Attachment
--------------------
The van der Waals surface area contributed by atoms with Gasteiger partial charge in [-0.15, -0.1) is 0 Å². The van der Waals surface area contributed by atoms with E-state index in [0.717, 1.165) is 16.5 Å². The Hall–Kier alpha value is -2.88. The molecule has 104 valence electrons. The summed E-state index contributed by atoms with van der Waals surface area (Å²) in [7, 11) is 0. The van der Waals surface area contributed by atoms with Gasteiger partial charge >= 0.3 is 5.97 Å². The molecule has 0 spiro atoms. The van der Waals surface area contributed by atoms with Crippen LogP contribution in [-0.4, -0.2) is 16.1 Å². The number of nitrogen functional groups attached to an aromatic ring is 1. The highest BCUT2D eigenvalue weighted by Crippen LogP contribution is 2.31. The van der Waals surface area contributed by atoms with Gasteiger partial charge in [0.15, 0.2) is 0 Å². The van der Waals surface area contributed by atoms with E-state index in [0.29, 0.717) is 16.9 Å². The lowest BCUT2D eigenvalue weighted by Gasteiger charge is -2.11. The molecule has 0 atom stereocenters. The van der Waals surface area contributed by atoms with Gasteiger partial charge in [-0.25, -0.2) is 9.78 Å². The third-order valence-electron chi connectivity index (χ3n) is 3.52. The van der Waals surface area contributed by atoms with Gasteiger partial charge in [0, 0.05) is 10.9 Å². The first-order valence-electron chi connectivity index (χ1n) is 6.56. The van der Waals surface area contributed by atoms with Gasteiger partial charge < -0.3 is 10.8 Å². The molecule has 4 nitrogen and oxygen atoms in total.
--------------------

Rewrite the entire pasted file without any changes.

The van der Waals surface area contributed by atoms with Gasteiger partial charge in [-0.15, -0.1) is 0 Å². The van der Waals surface area contributed by atoms with E-state index in [0.717, 1.165) is 16.5 Å². The Hall–Kier alpha value is -2.88. The molecule has 104 valence electrons. The summed E-state index contributed by atoms with van der Waals surface area (Å²) in [7, 11) is 0. The van der Waals surface area contributed by atoms with Gasteiger partial charge >= 0.3 is 5.97 Å². The molecule has 0 spiro atoms. The van der Waals surface area contributed by atoms with Crippen LogP contribution in [-0.4, -0.2) is 16.1 Å². The number of nitrogen functional groups attached to an aromatic ring is 1. The highest BCUT2D eigenvalue weighted by Crippen LogP contribution is 2.31. The van der Waals surface area contributed by atoms with Gasteiger partial charge in [0.15, 0.2) is 0 Å². The van der Waals surface area contributed by atoms with E-state index in [0.29, 0.717) is 16.9 Å². The lowest BCUT2D eigenvalue weighted by Gasteiger charge is -2.11. The molecule has 0 atom stereocenters. The van der Waals surface area contributed by atoms with Gasteiger partial charge in [-0.25, -0.2) is 9.78 Å². The third-order valence-electron chi connectivity index (χ3n) is 3.52. The van der Waals surface area contributed by atoms with Gasteiger partial charge in [0, 0.05) is 10.9 Å². The first-order valence-electron chi connectivity index (χ1n) is 6.56. The van der Waals surface area contributed by atoms with Gasteiger partial charge < -0.3 is 10.8 Å². The molecule has 4 nitrogen and oxygen atoms in total.